Midlands and Yorkshire Classic Car Club

Our young

motoring correspondent


 and his


Follow Aubrey on TWITTER


This month sees the introduction of E10 petrol, which absorbs water, is about 1% less powerful than normal fuel and wrecks classic cars if used over a period of time. If you have an older car or a historic one, avoid it like the plague.

 JUNE 2021

One model of the Peugeot van has the ridiculous name of 'Bipper'. Whilst one could understand a van being called 'Nipper' what the hell is a 'Bipper'? It is just a stupid-sounding meaningless name.

I certainly could not take any businessman seriously who arrives in a vehicle called a 'Bipper'.

A home handyman was in our street last week in a 'Bipper' looking for work. I am not surprised. I waved him away and, pointing at his van model badge, I could not help bursting out laughing.

MAY 2021

A classic car dealer is advertising that he has for sale a "Ford Console". No, not part of a dashboard but a whole car. The photo shows that it is a "Ford Consul" being offered. How on earth can you have confidence is someone who doesn't know the proper name of the product he is selling?  The duffer must be a complete irriott.

APRIL 2021

I was impressed with an advert I read recently, which invited the public to pay to attend a number of learning courses, so I decided to join the lot. 'How to Buy a Classic Car' was course one. The second was 'Learn how to become a Classic Car Dealer' and course three was 'Teach Yourself how to Service your Classic Car.' Marvellous! Fantastic!

The trouble is, after splashing out on the huge fees being charged for each course, I now find that I am completely skint and can't afford to buy any classic vehicle!

As the courses all completely fail to explain how to deal with this problem, I have decided to start my own series of courses under the heading 'Learn how to save up to buy a classic car.' My courses are only £1200 per person per day.

Join now by sending me your cheque right away.



 I see that "ready mixed" anti freeze is now being sold in some garages and motoring stores.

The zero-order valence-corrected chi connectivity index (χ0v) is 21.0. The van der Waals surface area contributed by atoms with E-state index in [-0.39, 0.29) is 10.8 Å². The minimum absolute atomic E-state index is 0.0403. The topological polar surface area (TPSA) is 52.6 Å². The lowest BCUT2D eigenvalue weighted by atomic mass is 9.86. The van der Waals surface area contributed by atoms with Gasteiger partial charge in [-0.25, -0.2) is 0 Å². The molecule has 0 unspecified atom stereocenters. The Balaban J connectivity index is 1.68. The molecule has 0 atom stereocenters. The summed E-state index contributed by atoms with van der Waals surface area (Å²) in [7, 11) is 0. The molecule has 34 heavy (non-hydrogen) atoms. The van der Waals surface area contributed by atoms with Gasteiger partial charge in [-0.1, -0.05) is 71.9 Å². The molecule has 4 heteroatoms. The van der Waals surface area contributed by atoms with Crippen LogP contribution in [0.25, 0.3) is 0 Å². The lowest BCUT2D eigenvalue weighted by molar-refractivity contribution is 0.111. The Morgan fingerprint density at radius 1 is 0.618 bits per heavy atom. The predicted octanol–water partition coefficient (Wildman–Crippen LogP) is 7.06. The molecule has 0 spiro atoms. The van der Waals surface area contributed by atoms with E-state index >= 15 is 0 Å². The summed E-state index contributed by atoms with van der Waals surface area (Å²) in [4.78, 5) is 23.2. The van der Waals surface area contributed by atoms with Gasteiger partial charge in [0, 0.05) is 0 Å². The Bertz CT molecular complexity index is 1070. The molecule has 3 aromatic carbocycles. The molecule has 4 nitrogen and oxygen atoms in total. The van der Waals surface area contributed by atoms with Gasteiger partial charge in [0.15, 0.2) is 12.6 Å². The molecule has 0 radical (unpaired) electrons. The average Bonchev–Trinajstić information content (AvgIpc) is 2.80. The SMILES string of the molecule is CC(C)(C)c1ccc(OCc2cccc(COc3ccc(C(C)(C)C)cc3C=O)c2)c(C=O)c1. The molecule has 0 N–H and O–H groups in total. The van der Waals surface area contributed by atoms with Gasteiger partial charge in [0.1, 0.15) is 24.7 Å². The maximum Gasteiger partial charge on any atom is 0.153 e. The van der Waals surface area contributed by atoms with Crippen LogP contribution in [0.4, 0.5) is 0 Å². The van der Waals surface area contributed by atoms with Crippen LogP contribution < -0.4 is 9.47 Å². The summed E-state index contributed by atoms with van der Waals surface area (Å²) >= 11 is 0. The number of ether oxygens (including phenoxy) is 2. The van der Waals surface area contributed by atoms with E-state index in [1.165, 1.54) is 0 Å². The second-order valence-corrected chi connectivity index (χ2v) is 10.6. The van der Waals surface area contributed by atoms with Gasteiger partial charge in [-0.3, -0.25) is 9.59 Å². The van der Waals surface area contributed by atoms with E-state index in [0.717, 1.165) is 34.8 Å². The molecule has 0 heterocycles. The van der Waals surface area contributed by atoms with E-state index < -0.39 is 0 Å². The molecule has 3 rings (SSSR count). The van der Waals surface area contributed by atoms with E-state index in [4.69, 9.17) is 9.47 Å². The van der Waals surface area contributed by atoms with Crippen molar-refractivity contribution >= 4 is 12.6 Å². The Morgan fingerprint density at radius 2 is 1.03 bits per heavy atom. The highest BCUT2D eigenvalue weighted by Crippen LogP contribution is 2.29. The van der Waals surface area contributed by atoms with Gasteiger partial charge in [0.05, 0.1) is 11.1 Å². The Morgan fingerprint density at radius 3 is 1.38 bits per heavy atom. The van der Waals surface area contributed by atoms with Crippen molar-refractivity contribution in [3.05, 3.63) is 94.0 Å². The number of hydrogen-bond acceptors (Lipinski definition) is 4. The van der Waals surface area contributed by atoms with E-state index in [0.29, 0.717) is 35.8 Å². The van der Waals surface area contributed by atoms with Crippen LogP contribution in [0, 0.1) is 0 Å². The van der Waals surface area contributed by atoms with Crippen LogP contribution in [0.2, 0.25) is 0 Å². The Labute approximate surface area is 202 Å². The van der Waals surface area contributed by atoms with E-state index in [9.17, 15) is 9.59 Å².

Has there ever been a bigger rip-off or a product more stupid? Why on earth should you pay to purchase and carry home the manufacturer's added water which you can add for free from your own tap?

Last month I was out in my classic car  when  I  encountered a number of joggers happily running along the roadside.  

 I couldn’t help marvel at their physique: grey lank hair, with varicose veined legs and badly lined faces.  In short, they all looked completely knackered.   Why is it that the characters who go jogging might be fit but they all look 30 years older than they are? 

Much better to relax in the comfortable leather seat of your classic car as you roar past  these  tragic  cases.  

Also, it has been shown that jogging on concrete or tarmac makes you an  early candidate  for a  hip  replacement, so whenever I see joggers on the road, I wind down the window and roar with laughter.  



As I am always on the move, I have decided to try to make new friends outside Facebook but by applying the same principles..

Therefore every day, instead of being glued to a computer, I put on my mask, walk down the street and tell passers-by what I have eaten, how I feel at the moment, what I have done the night before, what I will do later and with whom.

I also give them pictures of my family, my dog, and of me gardening, taking things apart in my garage, cutting the lawn, standing in front of local landmarks, driving around town, having lunch and doing what anybody and everybody does every day.

I also listen to their conversations, give them the "thumbs up" and tell them I like them too. And it is working just like Facebook!

I already have five people following me: two community police officers, a private investigator, a social worker and a psychiatric nurse!




This is important information when you re-fill or top up your classic car with anti-freeze.

When you do TAKE CARE. Most stores and garages now sell red anti –freeze, which lasts longer. However, it also can attack seals, gaskets and hoses used in classic and historic vehicles.

So, don’t ’put your old car at risk!

Avoid the red stuff at all costs and stick to the more traditional blue or green varieties.


Memo for driving in Europe

With so many delightful seaside towns in the UK, many classic car-owning motorists prefer to stay here rather than travel abroad -and who can blame them.